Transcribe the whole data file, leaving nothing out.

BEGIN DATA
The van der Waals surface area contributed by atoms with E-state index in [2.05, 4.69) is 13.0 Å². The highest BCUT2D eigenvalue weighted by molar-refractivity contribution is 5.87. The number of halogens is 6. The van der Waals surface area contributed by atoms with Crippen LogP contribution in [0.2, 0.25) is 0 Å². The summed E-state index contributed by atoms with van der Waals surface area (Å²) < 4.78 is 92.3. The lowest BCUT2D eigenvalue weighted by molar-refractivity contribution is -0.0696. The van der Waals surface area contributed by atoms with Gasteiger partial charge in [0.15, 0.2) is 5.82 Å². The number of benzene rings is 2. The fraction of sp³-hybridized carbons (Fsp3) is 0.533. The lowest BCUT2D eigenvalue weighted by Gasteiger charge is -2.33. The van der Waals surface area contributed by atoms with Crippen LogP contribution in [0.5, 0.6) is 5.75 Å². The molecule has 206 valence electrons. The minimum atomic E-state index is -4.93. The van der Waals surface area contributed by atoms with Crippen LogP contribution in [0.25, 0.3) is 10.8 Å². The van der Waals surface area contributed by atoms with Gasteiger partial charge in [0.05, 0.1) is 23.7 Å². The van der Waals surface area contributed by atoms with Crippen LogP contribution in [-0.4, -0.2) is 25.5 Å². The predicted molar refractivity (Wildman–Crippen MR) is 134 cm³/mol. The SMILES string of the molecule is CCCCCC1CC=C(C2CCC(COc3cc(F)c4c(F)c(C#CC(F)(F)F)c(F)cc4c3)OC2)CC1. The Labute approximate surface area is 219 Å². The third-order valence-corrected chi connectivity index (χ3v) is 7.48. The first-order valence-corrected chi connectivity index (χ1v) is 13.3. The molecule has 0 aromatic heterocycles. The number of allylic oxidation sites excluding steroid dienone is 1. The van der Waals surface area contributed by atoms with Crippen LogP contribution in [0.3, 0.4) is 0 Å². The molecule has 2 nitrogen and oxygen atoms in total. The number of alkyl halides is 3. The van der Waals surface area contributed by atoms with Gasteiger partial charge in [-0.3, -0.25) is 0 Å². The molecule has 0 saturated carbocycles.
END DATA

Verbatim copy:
The van der Waals surface area contributed by atoms with E-state index in [2.05, 4.69) is 13.0 Å². The highest BCUT2D eigenvalue weighted by molar-refractivity contribution is 5.87. The number of halogens is 6. The van der Waals surface area contributed by atoms with Crippen LogP contribution in [0.2, 0.25) is 0 Å². The summed E-state index contributed by atoms with van der Waals surface area (Å²) < 4.78 is 92.3. The lowest BCUT2D eigenvalue weighted by molar-refractivity contribution is -0.0696. The van der Waals surface area contributed by atoms with Gasteiger partial charge in [0.15, 0.2) is 5.82 Å². The number of benzene rings is 2. The fraction of sp³-hybridized carbons (Fsp3) is 0.533. The lowest BCUT2D eigenvalue weighted by Gasteiger charge is -2.33. The van der Waals surface area contributed by atoms with Crippen LogP contribution in [0.5, 0.6) is 5.75 Å². The molecule has 206 valence electrons. The minimum atomic E-state index is -4.93. The van der Waals surface area contributed by atoms with Crippen LogP contribution in [0.25, 0.3) is 10.8 Å². The van der Waals surface area contributed by atoms with Gasteiger partial charge in [0.05, 0.1) is 23.7 Å². The van der Waals surface area contributed by atoms with Crippen LogP contribution in [-0.4, -0.2) is 25.5 Å². The predicted molar refractivity (Wildman–Crippen MR) is 134 cm³/mol. The SMILES string of the molecule is CCCCCC1CC=C(C2CCC(COc3cc(F)c4c(F)c(C#CC(F)(F)F)c(F)cc4c3)OC2)CC1. The Labute approximate surface area is 219 Å². The third-order valence-corrected chi connectivity index (χ3v) is 7.48. The first-order valence-corrected chi connectivity index (χ1v) is 13.3. The molecule has 0 aromatic heterocycles. The number of allylic oxidation sites excluding steroid dienone is 1. The van der Waals surface area contributed by atoms with Crippen LogP contribution in [0.3, 0.4) is 0 Å². The molecule has 2 nitrogen and oxygen atoms in total. The number of alkyl halides is 3. The van der Waals surface area contributed by atoms with Gasteiger partial charge in [-0.3, -0.25) is 0 Å². The molecule has 0 saturated carbocycles.